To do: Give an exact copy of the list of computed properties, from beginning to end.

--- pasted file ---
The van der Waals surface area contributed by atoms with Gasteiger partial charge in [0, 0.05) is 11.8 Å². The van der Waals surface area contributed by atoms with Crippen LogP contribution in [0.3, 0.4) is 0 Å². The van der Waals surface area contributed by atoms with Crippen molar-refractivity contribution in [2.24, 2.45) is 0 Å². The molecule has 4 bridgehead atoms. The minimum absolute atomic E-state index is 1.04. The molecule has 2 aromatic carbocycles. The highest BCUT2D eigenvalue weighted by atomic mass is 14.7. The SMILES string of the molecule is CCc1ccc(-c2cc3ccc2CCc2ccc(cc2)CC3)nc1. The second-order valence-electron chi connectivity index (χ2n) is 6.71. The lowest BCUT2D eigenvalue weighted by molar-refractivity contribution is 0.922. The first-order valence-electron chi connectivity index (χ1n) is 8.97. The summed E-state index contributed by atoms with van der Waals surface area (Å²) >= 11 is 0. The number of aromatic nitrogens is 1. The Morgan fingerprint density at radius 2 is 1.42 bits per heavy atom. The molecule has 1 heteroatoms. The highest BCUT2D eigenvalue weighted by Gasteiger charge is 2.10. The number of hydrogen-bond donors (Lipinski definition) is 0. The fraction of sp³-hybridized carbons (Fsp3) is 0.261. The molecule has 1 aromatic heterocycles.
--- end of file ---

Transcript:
The van der Waals surface area contributed by atoms with Gasteiger partial charge in [0, 0.05) is 11.8 Å². The van der Waals surface area contributed by atoms with Crippen LogP contribution in [0.3, 0.4) is 0 Å². The van der Waals surface area contributed by atoms with Crippen molar-refractivity contribution in [2.24, 2.45) is 0 Å². The molecule has 4 bridgehead atoms. The minimum absolute atomic E-state index is 1.04. The molecule has 2 aromatic carbocycles. The highest BCUT2D eigenvalue weighted by atomic mass is 14.7. The SMILES string of the molecule is CCc1ccc(-c2cc3ccc2CCc2ccc(cc2)CC3)nc1. The second-order valence-electron chi connectivity index (χ2n) is 6.71. The lowest BCUT2D eigenvalue weighted by molar-refractivity contribution is 0.922. The first-order valence-electron chi connectivity index (χ1n) is 8.97. The summed E-state index contributed by atoms with van der Waals surface area (Å²) >= 11 is 0. The number of aromatic nitrogens is 1. The Morgan fingerprint density at radius 2 is 1.42 bits per heavy atom. The molecule has 1 heteroatoms. The highest BCUT2D eigenvalue weighted by Gasteiger charge is 2.10. The number of hydrogen-bond donors (Lipinski definition) is 0. The fraction of sp³-hybridized carbons (Fsp3) is 0.261. The molecule has 1 aromatic heterocycles.